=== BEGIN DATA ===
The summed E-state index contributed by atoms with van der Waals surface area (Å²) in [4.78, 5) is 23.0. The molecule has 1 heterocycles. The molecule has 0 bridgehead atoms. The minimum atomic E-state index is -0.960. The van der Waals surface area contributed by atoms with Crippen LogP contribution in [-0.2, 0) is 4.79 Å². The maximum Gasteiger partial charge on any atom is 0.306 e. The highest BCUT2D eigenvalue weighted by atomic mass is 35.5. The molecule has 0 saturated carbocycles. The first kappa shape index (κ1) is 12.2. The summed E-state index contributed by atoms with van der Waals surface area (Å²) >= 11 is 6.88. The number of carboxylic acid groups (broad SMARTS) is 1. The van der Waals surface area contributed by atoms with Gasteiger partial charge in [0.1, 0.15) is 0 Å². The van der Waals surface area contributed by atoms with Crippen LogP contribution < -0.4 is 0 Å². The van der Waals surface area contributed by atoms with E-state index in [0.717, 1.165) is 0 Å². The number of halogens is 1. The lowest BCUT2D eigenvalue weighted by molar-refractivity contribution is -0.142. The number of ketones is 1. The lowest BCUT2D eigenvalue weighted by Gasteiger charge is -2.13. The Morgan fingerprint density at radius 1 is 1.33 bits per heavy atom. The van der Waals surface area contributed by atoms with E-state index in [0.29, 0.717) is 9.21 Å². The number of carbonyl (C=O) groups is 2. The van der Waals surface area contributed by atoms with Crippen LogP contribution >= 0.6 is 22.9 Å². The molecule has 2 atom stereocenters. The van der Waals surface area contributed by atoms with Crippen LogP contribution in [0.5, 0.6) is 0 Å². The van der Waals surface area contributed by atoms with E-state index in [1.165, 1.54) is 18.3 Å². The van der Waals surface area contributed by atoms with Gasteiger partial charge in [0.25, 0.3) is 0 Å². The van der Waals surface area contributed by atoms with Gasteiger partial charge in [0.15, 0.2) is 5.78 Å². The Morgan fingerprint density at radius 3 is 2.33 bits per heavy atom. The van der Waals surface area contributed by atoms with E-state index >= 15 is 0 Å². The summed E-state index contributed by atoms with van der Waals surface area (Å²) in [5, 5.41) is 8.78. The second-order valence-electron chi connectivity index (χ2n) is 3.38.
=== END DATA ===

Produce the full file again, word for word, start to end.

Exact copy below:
The summed E-state index contributed by atoms with van der Waals surface area (Å²) in [4.78, 5) is 23.0. The molecule has 1 heterocycles. The molecule has 0 bridgehead atoms. The minimum atomic E-state index is -0.960. The van der Waals surface area contributed by atoms with Crippen LogP contribution in [-0.2, 0) is 4.79 Å². The maximum Gasteiger partial charge on any atom is 0.306 e. The highest BCUT2D eigenvalue weighted by atomic mass is 35.5. The molecule has 0 saturated carbocycles. The first kappa shape index (κ1) is 12.2. The summed E-state index contributed by atoms with van der Waals surface area (Å²) >= 11 is 6.88. The number of carboxylic acid groups (broad SMARTS) is 1. The van der Waals surface area contributed by atoms with Gasteiger partial charge in [0.1, 0.15) is 0 Å². The van der Waals surface area contributed by atoms with Crippen LogP contribution < -0.4 is 0 Å². The van der Waals surface area contributed by atoms with E-state index in [0.717, 1.165) is 0 Å². The number of halogens is 1. The lowest BCUT2D eigenvalue weighted by molar-refractivity contribution is -0.142. The number of ketones is 1. The lowest BCUT2D eigenvalue weighted by Gasteiger charge is -2.13. The Morgan fingerprint density at radius 1 is 1.33 bits per heavy atom. The van der Waals surface area contributed by atoms with E-state index in [0.29, 0.717) is 9.21 Å². The number of carbonyl (C=O) groups is 2. The van der Waals surface area contributed by atoms with Crippen LogP contribution >= 0.6 is 22.9 Å². The molecule has 2 atom stereocenters. The van der Waals surface area contributed by atoms with Crippen LogP contribution in [0.5, 0.6) is 0 Å². The van der Waals surface area contributed by atoms with E-state index in [1.165, 1.54) is 18.3 Å². The van der Waals surface area contributed by atoms with Gasteiger partial charge in [0.25, 0.3) is 0 Å². The van der Waals surface area contributed by atoms with Gasteiger partial charge in [0.15, 0.2) is 5.78 Å². The Morgan fingerprint density at radius 3 is 2.33 bits per heavy atom. The van der Waals surface area contributed by atoms with E-state index >= 15 is 0 Å². The summed E-state index contributed by atoms with van der Waals surface area (Å²) in [5, 5.41) is 8.78. The second-order valence-electron chi connectivity index (χ2n) is 3.38.